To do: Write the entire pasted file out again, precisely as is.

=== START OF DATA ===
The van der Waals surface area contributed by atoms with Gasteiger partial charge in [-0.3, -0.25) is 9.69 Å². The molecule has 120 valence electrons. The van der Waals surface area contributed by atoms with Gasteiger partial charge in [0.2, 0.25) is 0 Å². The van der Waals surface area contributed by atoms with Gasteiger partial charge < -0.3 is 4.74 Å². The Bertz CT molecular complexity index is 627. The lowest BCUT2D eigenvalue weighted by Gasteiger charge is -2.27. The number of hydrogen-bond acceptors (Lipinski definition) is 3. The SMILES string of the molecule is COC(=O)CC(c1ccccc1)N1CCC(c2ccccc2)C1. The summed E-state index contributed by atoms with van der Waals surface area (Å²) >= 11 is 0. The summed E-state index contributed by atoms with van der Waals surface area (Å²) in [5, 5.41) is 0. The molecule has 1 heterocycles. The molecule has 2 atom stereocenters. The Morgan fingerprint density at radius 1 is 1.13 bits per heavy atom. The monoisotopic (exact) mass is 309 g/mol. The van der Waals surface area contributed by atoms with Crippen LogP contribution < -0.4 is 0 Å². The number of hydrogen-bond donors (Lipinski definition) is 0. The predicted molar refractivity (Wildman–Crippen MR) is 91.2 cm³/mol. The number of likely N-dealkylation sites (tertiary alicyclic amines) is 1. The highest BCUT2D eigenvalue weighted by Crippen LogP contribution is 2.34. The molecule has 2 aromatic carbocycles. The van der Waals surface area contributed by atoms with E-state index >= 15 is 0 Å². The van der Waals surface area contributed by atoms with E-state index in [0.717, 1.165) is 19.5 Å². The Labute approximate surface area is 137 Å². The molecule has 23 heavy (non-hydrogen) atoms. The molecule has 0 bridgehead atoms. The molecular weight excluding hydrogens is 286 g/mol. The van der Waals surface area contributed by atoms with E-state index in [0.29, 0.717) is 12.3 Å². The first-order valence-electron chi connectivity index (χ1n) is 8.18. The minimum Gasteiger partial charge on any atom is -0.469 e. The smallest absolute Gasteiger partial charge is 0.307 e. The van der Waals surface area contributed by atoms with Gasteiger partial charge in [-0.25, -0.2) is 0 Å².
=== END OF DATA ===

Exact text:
The van der Waals surface area contributed by atoms with Gasteiger partial charge in [-0.3, -0.25) is 9.69 Å². The molecule has 120 valence electrons. The van der Waals surface area contributed by atoms with Gasteiger partial charge in [0.2, 0.25) is 0 Å². The van der Waals surface area contributed by atoms with Gasteiger partial charge < -0.3 is 4.74 Å². The Bertz CT molecular complexity index is 627. The lowest BCUT2D eigenvalue weighted by Gasteiger charge is -2.27. The number of hydrogen-bond acceptors (Lipinski definition) is 3. The SMILES string of the molecule is COC(=O)CC(c1ccccc1)N1CCC(c2ccccc2)C1. The summed E-state index contributed by atoms with van der Waals surface area (Å²) >= 11 is 0. The summed E-state index contributed by atoms with van der Waals surface area (Å²) in [5, 5.41) is 0. The molecule has 1 heterocycles. The molecule has 2 atom stereocenters. The Morgan fingerprint density at radius 1 is 1.13 bits per heavy atom. The monoisotopic (exact) mass is 309 g/mol. The van der Waals surface area contributed by atoms with Crippen LogP contribution < -0.4 is 0 Å². The number of hydrogen-bond donors (Lipinski definition) is 0. The predicted molar refractivity (Wildman–Crippen MR) is 91.2 cm³/mol. The number of likely N-dealkylation sites (tertiary alicyclic amines) is 1. The highest BCUT2D eigenvalue weighted by Crippen LogP contribution is 2.34. The molecule has 2 aromatic carbocycles. The van der Waals surface area contributed by atoms with E-state index >= 15 is 0 Å². The van der Waals surface area contributed by atoms with E-state index in [0.717, 1.165) is 19.5 Å². The Labute approximate surface area is 137 Å². The molecule has 23 heavy (non-hydrogen) atoms. The molecule has 0 bridgehead atoms. The molecular weight excluding hydrogens is 286 g/mol. The van der Waals surface area contributed by atoms with E-state index in [0.29, 0.717) is 12.3 Å². The first-order valence-electron chi connectivity index (χ1n) is 8.18. The minimum Gasteiger partial charge on any atom is -0.469 e. The smallest absolute Gasteiger partial charge is 0.307 e. The van der Waals surface area contributed by atoms with Gasteiger partial charge in [-0.25, -0.2) is 0 Å².